THE BUTTERFLY CHALICE, produced in 1963, but not released till 1965, is a Shaw Bros. Huangmei Opera production in which portions of the dialogue are sung. (I would estimate a third of the dialogue, with the two leads doing most of the singing.) It tells a simple tale of a magistrate's son (Chin Feng) and a fisherman's daughter (Pat Ting Hung) and how they come together after he has accidentally killed a man who had bullied the fisherman (Tien Feng) and caused his death. The dead man is the son of the local Governor-General (Ching Miao), who puts pressure on the magistrate to turn in his son. The son becomes a fugitive and is aided in his escape by Feng-lian, the Fisherman's daughter, on whom he bestows the chalice of the title, a family heirloom, as a betrothal gift and sends her to his parents. While on the run, he winds up helping the Governor-General defeat a pack of bandits and, under an assumed name, becomes the Governor-General's adopted son and together they drive the bandits away. Eventually, the case is revived and the magistrate's son has to face the music for his earlier action, despite his new status.
The film offers an interesting glimpse of the judicial process in Old China, with the Governor-General making numerous demands but being held in check by a panel of ministers who insist on more concrete evidence and a search for more witnesses. At some point, when it looks like it's all been resolved, the fisherman's daughter, still seeking justice for her father, makes demands of her own. In so many Shaw Bros. films like this, harsh punishment is meted out, often on those falsely accused or who at least deserve leniency because of mitigating circumstances, but here a much milder version of justice is, thankfully, in play.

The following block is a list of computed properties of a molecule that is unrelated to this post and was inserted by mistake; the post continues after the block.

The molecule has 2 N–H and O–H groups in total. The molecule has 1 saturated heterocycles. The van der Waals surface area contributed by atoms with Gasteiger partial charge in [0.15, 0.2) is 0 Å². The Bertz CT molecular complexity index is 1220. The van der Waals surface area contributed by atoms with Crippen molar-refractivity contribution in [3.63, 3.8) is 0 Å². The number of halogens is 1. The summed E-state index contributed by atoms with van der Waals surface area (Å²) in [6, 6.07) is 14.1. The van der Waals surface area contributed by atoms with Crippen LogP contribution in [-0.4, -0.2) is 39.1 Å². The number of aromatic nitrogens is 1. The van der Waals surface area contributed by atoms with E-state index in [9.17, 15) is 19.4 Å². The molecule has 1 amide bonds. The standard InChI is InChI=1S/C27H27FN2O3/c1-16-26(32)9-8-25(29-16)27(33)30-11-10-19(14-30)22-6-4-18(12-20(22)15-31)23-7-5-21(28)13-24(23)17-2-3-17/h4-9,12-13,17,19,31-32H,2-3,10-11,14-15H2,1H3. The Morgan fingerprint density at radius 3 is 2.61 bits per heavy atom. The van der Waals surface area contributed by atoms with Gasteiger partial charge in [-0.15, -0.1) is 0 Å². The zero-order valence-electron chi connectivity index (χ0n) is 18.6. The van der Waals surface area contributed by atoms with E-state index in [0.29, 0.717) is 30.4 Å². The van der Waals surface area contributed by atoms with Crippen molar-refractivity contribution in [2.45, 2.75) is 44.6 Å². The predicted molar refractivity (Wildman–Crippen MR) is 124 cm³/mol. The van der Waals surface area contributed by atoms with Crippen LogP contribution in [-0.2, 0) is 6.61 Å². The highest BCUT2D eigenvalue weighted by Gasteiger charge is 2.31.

This is the first directing credit for Chang Cheh, listed as co-director with Yuan Chiu-Feng. Chang quickly went on to become the Shaw Bros. studio's leading director of kung fu and swordplay films right up to the early 1980s, so it seems like quite a stretch to see his name on a Huangmei Opera production. However, there is a fight scene midway through the film in which General Shi, played by Lo Lieh, the future star of so many Chang Cheh martial arts films, takes on a pack of bandits with a two-pronged spear and leaves a lot of bloody corpses, a clear sign of Chang's participation. I'm not as familiar with the co-director, Yuan Chiu-Feng, who's only done a couple of films that I've seen, THE DREAM OF THE RED CHAMBER (1962) and DUEL AT THE SUPREME GATE (1968).
I don't know who sings for Pat Ting Hung or if she does her own singing, but it's a beautiful voice. Miss Hung went on to co-star in such films as THE LAST WOMAN OF SHANG and THE BLUE AND THE BLACK, PARTS 1 & 2 and played the title role in PRINCESS IRON FAN. I've reviewed all four films on this site. The cast is filled with familiar Shaw Bros. actors who can do these kinds of roles in their sleep and are always a pleasure to watch, including Ching Miao, Tien Feng and Li Kun. I was particularly pleased to see Li Ying, who played the tyrannical minister in THE GRAND SUBSTITUTION (1965), turn up here as a much more benign authority figure.
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